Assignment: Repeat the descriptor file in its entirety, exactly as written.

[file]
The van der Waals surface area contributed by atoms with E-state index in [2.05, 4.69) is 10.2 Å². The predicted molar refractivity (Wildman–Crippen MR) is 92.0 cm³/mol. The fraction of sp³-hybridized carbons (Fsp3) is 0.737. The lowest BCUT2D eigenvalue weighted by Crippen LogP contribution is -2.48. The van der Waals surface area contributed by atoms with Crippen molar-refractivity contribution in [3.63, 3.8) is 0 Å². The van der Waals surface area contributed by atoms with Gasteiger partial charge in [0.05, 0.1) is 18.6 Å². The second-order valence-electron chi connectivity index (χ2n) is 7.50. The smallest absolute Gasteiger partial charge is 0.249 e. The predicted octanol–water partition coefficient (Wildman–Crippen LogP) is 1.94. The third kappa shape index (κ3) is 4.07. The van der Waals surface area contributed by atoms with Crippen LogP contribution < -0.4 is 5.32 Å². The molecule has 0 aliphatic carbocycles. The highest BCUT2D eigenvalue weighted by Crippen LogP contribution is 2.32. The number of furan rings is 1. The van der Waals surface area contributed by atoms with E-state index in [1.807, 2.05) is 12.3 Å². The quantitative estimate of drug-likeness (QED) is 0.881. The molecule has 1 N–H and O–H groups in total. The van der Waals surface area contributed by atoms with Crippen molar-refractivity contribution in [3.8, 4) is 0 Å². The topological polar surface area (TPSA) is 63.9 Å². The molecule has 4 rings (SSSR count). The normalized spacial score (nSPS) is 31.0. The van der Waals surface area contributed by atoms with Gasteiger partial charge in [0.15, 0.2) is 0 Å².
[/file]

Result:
The van der Waals surface area contributed by atoms with E-state index in [2.05, 4.69) is 10.2 Å². The predicted molar refractivity (Wildman–Crippen MR) is 92.0 cm³/mol. The fraction of sp³-hybridized carbons (Fsp3) is 0.737. The lowest BCUT2D eigenvalue weighted by Crippen LogP contribution is -2.48. The van der Waals surface area contributed by atoms with Crippen molar-refractivity contribution in [3.63, 3.8) is 0 Å². The van der Waals surface area contributed by atoms with Gasteiger partial charge in [0.05, 0.1) is 18.6 Å². The second-order valence-electron chi connectivity index (χ2n) is 7.50. The smallest absolute Gasteiger partial charge is 0.249 e. The predicted octanol–water partition coefficient (Wildman–Crippen LogP) is 1.94. The third kappa shape index (κ3) is 4.07. The van der Waals surface area contributed by atoms with Crippen LogP contribution < -0.4 is 5.32 Å². The molecule has 0 aliphatic carbocycles. The highest BCUT2D eigenvalue weighted by Crippen LogP contribution is 2.32. The number of furan rings is 1. The van der Waals surface area contributed by atoms with E-state index in [1.807, 2.05) is 12.3 Å². The quantitative estimate of drug-likeness (QED) is 0.881. The molecule has 1 N–H and O–H groups in total. The van der Waals surface area contributed by atoms with Crippen molar-refractivity contribution in [3.8, 4) is 0 Å². The topological polar surface area (TPSA) is 63.9 Å². The molecule has 4 rings (SSSR count). The normalized spacial score (nSPS) is 31.0. The van der Waals surface area contributed by atoms with Gasteiger partial charge in [0.15, 0.2) is 0 Å².